Some of the folk tales passed down through the generations about Lucia and why she became

so important relate that she saved starving people in times of famine by suddenly appearing and

giving them food. Perhaps this is why a staple of life such as bread has become so central to the

celebration of her day. On St. Lucia Day, young Swedish girls dress as St. Lucia and carry trays of

St. Lucia breads to their mothers for breakfast in bed. One of the girls in a classroom in Sweden

would be considered the "Lucia" of the class and would give the teacher St. Lucia breads from the

class.

 

In a family, it is typically the oldest daughter who dresses as Lucia. She wears a long white

dress. The dress is tied with a red sash and a crown of evergreens and lighted candles is placed on

her head. The other daughters dress in white dresses with tinsel in their hair; the sons wear pointed

hats with silver stars and dress in white. The girls are called Lucia maidens and carry candles; the

boys are called star boys and carry trays of the Lucia bread that serve as a supplement for what their

older sister carries. The recipe for this bread is included in the appendix of this unit.

 


References:

Barkin, C. & James E. (1994). The Holiday Handbook. New York: Clarion Books.

Hamilton, D. & Flemming B. (1990). Resources for Creative Teaching in Early Childhood

Education. Orlando, FL: Harcourt Brace Jovanovich.

Hensperger, B. (1995). Bread For All Seasons: Delicious and Distinctive Recipes For Year - Round

Baking. San Francisco, CA: Chronicle Books.

Jones, J. & Jones, E. (1982). The Book of Bread. New York: Harper & Row.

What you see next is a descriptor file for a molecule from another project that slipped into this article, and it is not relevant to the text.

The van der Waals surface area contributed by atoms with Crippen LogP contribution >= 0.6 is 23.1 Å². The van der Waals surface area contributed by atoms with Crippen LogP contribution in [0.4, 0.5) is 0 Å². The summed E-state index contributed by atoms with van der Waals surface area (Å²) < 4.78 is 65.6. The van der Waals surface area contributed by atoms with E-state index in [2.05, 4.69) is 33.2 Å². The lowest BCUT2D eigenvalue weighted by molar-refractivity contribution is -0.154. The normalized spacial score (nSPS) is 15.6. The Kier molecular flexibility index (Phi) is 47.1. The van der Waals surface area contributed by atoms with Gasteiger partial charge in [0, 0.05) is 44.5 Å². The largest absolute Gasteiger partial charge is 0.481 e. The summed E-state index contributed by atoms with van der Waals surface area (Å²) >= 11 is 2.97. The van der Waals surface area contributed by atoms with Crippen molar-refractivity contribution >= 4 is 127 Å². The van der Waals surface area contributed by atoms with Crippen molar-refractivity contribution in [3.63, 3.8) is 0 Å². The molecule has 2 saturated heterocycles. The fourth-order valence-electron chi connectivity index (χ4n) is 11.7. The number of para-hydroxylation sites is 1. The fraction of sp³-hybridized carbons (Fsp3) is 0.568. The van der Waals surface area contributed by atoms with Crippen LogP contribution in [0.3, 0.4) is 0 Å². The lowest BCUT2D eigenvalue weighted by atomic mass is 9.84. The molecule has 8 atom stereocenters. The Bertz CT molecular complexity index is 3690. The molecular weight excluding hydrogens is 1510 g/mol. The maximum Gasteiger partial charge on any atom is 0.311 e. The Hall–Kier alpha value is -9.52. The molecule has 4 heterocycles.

Meyer, C. (1971). The Bread Book: All About Bread and How to Make It. New York: Harcourt

Brace Jovanovich.

Ojankangas, B. (1994). Great Holiday Baking Book. New York: Clarkson Potter.

 


Objectives:


Time Allotment:

Approximately 6-7 class periods and one assignment at home

 


Resources Needed:

Washington, D.C. 20437

(This organization has information for this holiday including some materials that are suited

for schools.)

 


Procedures:

A. Discussion/Mini-lecture

Tell the students to think of the holidays/celebrations they are familiar with. Ask them if there are

any celebrations they can think of that require us to help others when we celebrate them. Write

these on the board. Examples may be any time a gift is given, etc. Explain that there is a holiday

that has the purpose of helping people by helping them to get food. This holiday is October 16.

It is called World Food Day. Briefly outline for the students the history of this holiday and its

purpose of providing food for those who do not have it. Have the students think of a time when

they have been hungry. (Be sensitive during this part of the discussion to students who may not

have enough to eat.)

 

Allow a few students to share what it was like to be hungry and how long it had been since

they had eaten. Have them imagine what they think it would be like to feel hungry as they

did then and not know if they would get another meal or when it would be. Ask why a

holiday like World Food Day that helps people get food would be important? Discuss the

world hunger problem. Ask the students why they think there are people in the world who

go hungry. If available, share hunger statistics from your local area to help the children